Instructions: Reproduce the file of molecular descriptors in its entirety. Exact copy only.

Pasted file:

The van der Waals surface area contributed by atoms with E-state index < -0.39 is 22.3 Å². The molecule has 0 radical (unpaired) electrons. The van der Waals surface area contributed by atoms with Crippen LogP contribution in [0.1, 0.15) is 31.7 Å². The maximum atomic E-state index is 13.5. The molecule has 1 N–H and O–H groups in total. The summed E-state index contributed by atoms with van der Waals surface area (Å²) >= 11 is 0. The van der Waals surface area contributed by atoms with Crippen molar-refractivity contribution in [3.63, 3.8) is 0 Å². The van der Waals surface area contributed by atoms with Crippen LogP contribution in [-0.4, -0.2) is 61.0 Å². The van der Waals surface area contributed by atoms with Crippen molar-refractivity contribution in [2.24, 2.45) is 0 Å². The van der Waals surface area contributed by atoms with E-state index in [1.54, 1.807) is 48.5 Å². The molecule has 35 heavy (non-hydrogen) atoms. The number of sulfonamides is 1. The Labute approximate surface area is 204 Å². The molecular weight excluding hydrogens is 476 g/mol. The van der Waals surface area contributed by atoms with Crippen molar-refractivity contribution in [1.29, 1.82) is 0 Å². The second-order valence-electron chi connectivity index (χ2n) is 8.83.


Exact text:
The van der Waals surface area contributed by atoms with E-state index < -0.39 is 22.3 Å². The molecule has 0 radical (unpaired) electrons. The van der Waals surface area contributed by atoms with Crippen LogP contribution in [0.1, 0.15) is 31.7 Å². The maximum atomic E-state index is 13.5. The molecule has 1 N–H and O–H groups in total. The summed E-state index contributed by atoms with van der Waals surface area (Å²) >= 11 is 0. The van der Waals surface area contributed by atoms with Crippen molar-refractivity contribution in [3.63, 3.8) is 0 Å². The van der Waals surface area contributed by atoms with Crippen LogP contribution in [-0.4, -0.2) is 61.0 Å². The van der Waals surface area contributed by atoms with Crippen molar-refractivity contribution in [2.24, 2.45) is 0 Å². The van der Waals surface area contributed by atoms with E-state index in [1.54, 1.807) is 48.5 Å². The molecule has 35 heavy (non-hydrogen) atoms. The number of sulfonamides is 1. The Labute approximate surface area is 204 Å². The molecular weight excluding hydrogens is 476 g/mol. The van der Waals surface area contributed by atoms with Crippen molar-refractivity contribution in [1.29, 1.82) is 0 Å². The second-order valence-electron chi connectivity index (χ2n) is 8.83.